Cryptography Expert Rejoins Apple, Inc. (NASDAQ:AAPL) To Enhance Encryption Features

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According to an Apple, Inc. (NASDAQ:AAPL) spokesperson, the company has rehired Jon Callas, a leading cryptography expert, this month to further improve the security features of its devices. Both parties; however, did not comment on the big move yet.

 Callas’ Involvement with Apple

Callas is known for co-founding Blackphone, Symantec Corporation (NASDAQ:SYMC), and Silent Circle, which are some of the most notable secure communications companies in the world. He has been with Apple first in the 1990s. Callas rejoined the company again around 2009 to 2011, during which he engineered an encryption system for the protection of data on Mac PCs.

Earlier this year, Callas reiterated that data encryption is more important today. He even said that the primary privacy concern stems from advertisements and not from federal agencies.

According to Callas, the proprietary messaging app, iMessage, uses thorough encryption. However, there are certain limitations to the encryption technology employed by Apple. Speculations have it that Callas might be working on those little loopholes to further strengthen the entire encryption system.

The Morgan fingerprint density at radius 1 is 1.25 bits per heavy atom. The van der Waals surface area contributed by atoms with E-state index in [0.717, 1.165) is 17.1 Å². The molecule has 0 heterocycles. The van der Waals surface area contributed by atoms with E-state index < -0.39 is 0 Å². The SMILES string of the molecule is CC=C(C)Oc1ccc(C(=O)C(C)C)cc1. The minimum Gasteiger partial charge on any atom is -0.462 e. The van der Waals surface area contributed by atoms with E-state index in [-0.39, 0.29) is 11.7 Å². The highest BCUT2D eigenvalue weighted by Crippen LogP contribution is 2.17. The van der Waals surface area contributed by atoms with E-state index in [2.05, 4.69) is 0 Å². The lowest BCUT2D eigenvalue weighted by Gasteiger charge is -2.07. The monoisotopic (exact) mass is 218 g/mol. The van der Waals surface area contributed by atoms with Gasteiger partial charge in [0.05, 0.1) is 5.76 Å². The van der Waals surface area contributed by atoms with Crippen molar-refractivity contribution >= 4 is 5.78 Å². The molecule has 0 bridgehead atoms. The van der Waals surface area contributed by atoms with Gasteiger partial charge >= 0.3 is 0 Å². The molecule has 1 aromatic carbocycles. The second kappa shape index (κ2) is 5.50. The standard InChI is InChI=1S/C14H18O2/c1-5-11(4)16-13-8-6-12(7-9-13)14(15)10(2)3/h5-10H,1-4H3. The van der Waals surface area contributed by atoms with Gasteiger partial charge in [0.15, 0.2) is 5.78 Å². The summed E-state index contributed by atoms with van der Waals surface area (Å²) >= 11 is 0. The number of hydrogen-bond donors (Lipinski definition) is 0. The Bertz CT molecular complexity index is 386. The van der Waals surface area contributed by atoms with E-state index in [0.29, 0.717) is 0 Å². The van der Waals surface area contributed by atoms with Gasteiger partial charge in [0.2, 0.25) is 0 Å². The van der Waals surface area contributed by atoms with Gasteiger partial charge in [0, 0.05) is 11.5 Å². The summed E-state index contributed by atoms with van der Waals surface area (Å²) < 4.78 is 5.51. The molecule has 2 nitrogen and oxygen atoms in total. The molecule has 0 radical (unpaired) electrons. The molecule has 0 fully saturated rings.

Apple’s Ongoing Security Plight

The US government wants Apple to work with the police force in unlocking and accessing encrypted information on its customers’ devices. Earlier this year, the Department of Justice (DOJ) asked California and New York (NY) federal judges to compel the iPhone maker into allowing the unlocking of encrypted information, a move that will help in solving cases. On the other hand, the California-based company is strong in its position to protect its customers’ data.

However, without Apple’s help, the law enforcers were later able to decrypt the iPhone 5C used by one of the culprits in the San Bernardino attacks last year. Given this, the issue involving encryption security continues to haunt the technology giant.

Apple’s fight is far from over, upholding that it cannot circumvent its own security measures because it will compromise its products. The Federal Bureau of Investigation (FBI), which believes that technology companies need to work hand-in-hand with the government, once again faced the company last month debating over the encryption issue.

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